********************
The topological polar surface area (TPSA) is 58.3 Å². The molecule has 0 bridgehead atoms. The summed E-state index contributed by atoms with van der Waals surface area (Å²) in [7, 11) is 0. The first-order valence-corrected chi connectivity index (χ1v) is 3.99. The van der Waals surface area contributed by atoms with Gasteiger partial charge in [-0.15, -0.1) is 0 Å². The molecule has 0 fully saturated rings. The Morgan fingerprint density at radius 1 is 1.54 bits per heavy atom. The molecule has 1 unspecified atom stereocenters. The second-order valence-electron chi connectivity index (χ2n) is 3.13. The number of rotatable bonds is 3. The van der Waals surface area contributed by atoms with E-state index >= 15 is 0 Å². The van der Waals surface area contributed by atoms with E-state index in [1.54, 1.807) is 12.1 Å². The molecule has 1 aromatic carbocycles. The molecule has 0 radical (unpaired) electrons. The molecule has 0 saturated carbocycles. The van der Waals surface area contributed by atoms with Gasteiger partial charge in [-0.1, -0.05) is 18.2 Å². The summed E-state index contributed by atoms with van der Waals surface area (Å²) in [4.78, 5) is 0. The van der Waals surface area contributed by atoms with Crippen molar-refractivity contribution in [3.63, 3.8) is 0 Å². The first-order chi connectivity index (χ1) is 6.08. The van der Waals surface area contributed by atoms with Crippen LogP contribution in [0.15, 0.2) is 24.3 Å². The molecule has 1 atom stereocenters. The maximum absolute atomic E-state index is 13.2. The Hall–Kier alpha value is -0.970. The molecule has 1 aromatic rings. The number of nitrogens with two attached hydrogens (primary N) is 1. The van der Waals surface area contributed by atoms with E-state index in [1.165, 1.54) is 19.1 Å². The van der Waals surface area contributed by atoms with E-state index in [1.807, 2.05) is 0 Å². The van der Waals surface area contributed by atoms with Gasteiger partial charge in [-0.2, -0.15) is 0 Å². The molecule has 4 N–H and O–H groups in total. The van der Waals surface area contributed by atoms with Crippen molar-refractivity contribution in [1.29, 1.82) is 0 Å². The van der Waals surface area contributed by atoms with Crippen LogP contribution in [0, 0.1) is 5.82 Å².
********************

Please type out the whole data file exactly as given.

The topological polar surface area (TPSA) is 58.3 Å². The molecule has 0 bridgehead atoms. The summed E-state index contributed by atoms with van der Waals surface area (Å²) in [7, 11) is 0. The first-order valence-corrected chi connectivity index (χ1v) is 3.99. The van der Waals surface area contributed by atoms with Gasteiger partial charge in [-0.15, -0.1) is 0 Å². The molecule has 0 fully saturated rings. The Morgan fingerprint density at radius 1 is 1.54 bits per heavy atom. The molecule has 1 unspecified atom stereocenters. The second-order valence-electron chi connectivity index (χ2n) is 3.13. The number of rotatable bonds is 3. The van der Waals surface area contributed by atoms with E-state index >= 15 is 0 Å². The van der Waals surface area contributed by atoms with E-state index in [1.54, 1.807) is 12.1 Å². The molecule has 1 aromatic carbocycles. The molecule has 0 radical (unpaired) electrons. The molecule has 0 saturated carbocycles. The van der Waals surface area contributed by atoms with Gasteiger partial charge in [-0.1, -0.05) is 18.2 Å². The summed E-state index contributed by atoms with van der Waals surface area (Å²) in [4.78, 5) is 0. The van der Waals surface area contributed by atoms with Crippen molar-refractivity contribution in [3.63, 3.8) is 0 Å². The first-order chi connectivity index (χ1) is 6.08. The van der Waals surface area contributed by atoms with Crippen LogP contribution in [0.15, 0.2) is 24.3 Å². The molecule has 1 atom stereocenters. The maximum absolute atomic E-state index is 13.2. The Hall–Kier alpha value is -0.970. The molecule has 1 aromatic rings. The number of nitrogens with two attached hydrogens (primary N) is 1. The van der Waals surface area contributed by atoms with E-state index in [1.165, 1.54) is 19.1 Å². The van der Waals surface area contributed by atoms with E-state index in [1.807, 2.05) is 0 Å². The van der Waals surface area contributed by atoms with Gasteiger partial charge in [-0.2, -0.15) is 0 Å². The molecule has 4 N–H and O–H groups in total. The van der Waals surface area contributed by atoms with Crippen molar-refractivity contribution in [1.29, 1.82) is 0 Å². The van der Waals surface area contributed by atoms with Crippen LogP contribution in [0, 0.1) is 5.82 Å².